Studies tell us that the delay in diagnosis can be attributed to the family’s own denial in not wanting to face the fact that something is wrong. In retrospect, this probably applied to our family. Sometimes a fear of diagnosis can result in reluctance on the part of the affected person to agree to an evaluation, particularly if it involves an adult child prodding an intractable parent. Healthcare costs may also be a factor in avoiding an assessment by a qualified health care provider (HCP). The oft-perceived stigma associated with a potential diagnosis of dementia/Alzheimer’s can be a barrier to evaluation for the entire family.

National Memory Screening Week

In an effort to promote the importance of early detection of memory problems, the Alzheimer’s Foundation of America (AFA) has launched the first annual National Memory Screening week, scheduled for November 1-7.

The screenings will be free and confidential, and if deemed necessary, refer people on to appropriate follow-up services. One of the goals of the screening is to work toward eliminating the stigma and fears associated with dementia. The AFA also hopes to alleviate fears for the people who do participate in the memory screening, but do not show a concerning memory problem.

For more information about the screening (date, time) and a list of participating sites, visit: www.nationalmemoryscreening.org.

Who should consider having a memory screening?

  • Anyone concerned about memory loss or experiencing any of the warning signs of dementia.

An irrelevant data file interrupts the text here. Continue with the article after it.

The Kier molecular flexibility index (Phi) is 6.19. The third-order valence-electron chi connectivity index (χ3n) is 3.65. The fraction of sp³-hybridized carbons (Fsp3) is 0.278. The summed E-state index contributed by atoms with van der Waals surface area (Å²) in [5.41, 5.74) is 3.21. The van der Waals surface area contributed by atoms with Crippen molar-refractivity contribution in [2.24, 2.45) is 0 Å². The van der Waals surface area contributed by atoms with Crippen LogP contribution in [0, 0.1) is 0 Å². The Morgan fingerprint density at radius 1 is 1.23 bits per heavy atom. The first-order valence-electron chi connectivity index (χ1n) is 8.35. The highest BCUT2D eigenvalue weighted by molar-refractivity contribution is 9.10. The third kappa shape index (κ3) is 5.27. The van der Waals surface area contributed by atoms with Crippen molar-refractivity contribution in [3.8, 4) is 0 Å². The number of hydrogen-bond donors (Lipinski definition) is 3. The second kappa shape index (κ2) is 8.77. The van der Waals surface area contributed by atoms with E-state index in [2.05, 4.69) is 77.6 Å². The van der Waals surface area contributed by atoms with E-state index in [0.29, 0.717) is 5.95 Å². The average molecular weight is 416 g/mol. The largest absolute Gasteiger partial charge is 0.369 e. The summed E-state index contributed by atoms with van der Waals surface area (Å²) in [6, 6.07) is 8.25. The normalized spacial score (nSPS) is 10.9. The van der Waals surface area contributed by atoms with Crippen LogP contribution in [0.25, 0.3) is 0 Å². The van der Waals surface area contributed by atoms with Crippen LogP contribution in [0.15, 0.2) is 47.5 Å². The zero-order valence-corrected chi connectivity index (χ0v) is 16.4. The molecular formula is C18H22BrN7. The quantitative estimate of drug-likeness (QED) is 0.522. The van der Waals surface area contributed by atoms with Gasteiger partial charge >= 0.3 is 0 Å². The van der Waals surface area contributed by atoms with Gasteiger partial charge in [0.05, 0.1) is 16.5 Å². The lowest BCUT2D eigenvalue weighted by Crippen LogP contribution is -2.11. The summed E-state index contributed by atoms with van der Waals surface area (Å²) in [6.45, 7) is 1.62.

• Anyone who feels they’re at risk because of a family history of Alzheimer’s disease or another type of dementia.

  • Anyone who wants a baseline evaluation of their memory for future comparisons, even though they don’t have a current concern.

If you or a loved one answer “yes” to any of the following questions provided by the AFA, it may be prudent to participate in the free memory screening.

  • Are you becoming more forgetful?

  • Do you have any trouble concentrating?

  • Do you have difficulty when performing familiar tasks?

  • Do you have trouble recalling names or words during conversation?

  • Do you sometimes forget where you’re going or where you are?

  • Have friends or family told you that you’re saying the same thing over and over or repeating questions?

  • Do you often misplace things?

  • Have you become lost when driving to a familiar place or walking in your neighborhood?

  • Have your family or friends told you they’ve noticed changes in your behavior, moods, personality, or desire to engage socially?

For more info:

http://nationalmemoryscreening.org/screening-sites-info.php